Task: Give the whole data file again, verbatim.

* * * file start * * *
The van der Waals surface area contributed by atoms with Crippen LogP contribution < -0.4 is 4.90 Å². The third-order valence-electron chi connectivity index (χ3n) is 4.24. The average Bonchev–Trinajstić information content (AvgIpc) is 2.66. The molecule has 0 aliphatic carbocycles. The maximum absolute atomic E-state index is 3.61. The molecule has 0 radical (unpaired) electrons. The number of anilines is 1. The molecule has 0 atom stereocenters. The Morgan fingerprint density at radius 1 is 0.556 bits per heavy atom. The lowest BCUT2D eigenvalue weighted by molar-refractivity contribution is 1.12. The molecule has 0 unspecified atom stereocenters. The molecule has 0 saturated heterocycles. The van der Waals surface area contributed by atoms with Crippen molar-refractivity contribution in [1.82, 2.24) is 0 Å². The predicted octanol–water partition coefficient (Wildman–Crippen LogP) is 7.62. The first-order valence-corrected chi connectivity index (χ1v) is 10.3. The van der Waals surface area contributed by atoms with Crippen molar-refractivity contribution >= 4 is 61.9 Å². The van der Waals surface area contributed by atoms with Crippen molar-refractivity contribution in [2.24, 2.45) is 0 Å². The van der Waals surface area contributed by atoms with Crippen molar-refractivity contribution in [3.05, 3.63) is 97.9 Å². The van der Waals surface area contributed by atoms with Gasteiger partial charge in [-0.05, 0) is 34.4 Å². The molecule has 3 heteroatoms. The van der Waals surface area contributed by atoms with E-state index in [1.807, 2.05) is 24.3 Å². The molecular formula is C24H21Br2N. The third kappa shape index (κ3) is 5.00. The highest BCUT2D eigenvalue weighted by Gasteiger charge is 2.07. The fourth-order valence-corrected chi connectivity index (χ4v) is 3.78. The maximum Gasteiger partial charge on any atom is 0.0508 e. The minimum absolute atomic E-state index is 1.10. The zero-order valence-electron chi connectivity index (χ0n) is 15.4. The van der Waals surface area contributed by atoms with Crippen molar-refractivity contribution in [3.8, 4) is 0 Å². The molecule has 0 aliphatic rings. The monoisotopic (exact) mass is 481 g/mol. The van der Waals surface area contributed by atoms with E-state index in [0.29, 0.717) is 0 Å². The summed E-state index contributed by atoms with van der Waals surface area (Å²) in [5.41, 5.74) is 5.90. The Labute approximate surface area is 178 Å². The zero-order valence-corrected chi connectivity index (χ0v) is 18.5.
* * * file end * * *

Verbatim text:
The van der Waals surface area contributed by atoms with Crippen LogP contribution < -0.4 is 4.90 Å². The third-order valence-electron chi connectivity index (χ3n) is 4.24. The average Bonchev–Trinajstić information content (AvgIpc) is 2.66. The molecule has 0 aliphatic carbocycles. The maximum absolute atomic E-state index is 3.61. The molecule has 0 radical (unpaired) electrons. The number of anilines is 1. The molecule has 0 atom stereocenters. The Morgan fingerprint density at radius 1 is 0.556 bits per heavy atom. The lowest BCUT2D eigenvalue weighted by molar-refractivity contribution is 1.12. The molecule has 0 unspecified atom stereocenters. The molecule has 0 saturated heterocycles. The van der Waals surface area contributed by atoms with Crippen molar-refractivity contribution in [1.82, 2.24) is 0 Å². The predicted octanol–water partition coefficient (Wildman–Crippen LogP) is 7.62. The first-order valence-corrected chi connectivity index (χ1v) is 10.3. The van der Waals surface area contributed by atoms with Crippen molar-refractivity contribution >= 4 is 61.9 Å². The van der Waals surface area contributed by atoms with Crippen molar-refractivity contribution in [2.24, 2.45) is 0 Å². The van der Waals surface area contributed by atoms with Crippen molar-refractivity contribution in [3.05, 3.63) is 97.9 Å². The van der Waals surface area contributed by atoms with Gasteiger partial charge in [-0.05, 0) is 34.4 Å². The molecule has 3 heteroatoms. The van der Waals surface area contributed by atoms with E-state index in [1.807, 2.05) is 24.3 Å². The molecular formula is C24H21Br2N. The third kappa shape index (κ3) is 5.00. The highest BCUT2D eigenvalue weighted by Gasteiger charge is 2.07. The fourth-order valence-corrected chi connectivity index (χ4v) is 3.78. The maximum Gasteiger partial charge on any atom is 0.0508 e. The minimum absolute atomic E-state index is 1.10. The zero-order valence-electron chi connectivity index (χ0n) is 15.4. The van der Waals surface area contributed by atoms with Crippen molar-refractivity contribution in [3.8, 4) is 0 Å². The molecule has 0 aliphatic rings. The monoisotopic (exact) mass is 481 g/mol. The van der Waals surface area contributed by atoms with E-state index in [0.29, 0.717) is 0 Å². The summed E-state index contributed by atoms with van der Waals surface area (Å²) in [5.41, 5.74) is 5.90. The Labute approximate surface area is 178 Å². The zero-order valence-corrected chi connectivity index (χ0v) is 18.5.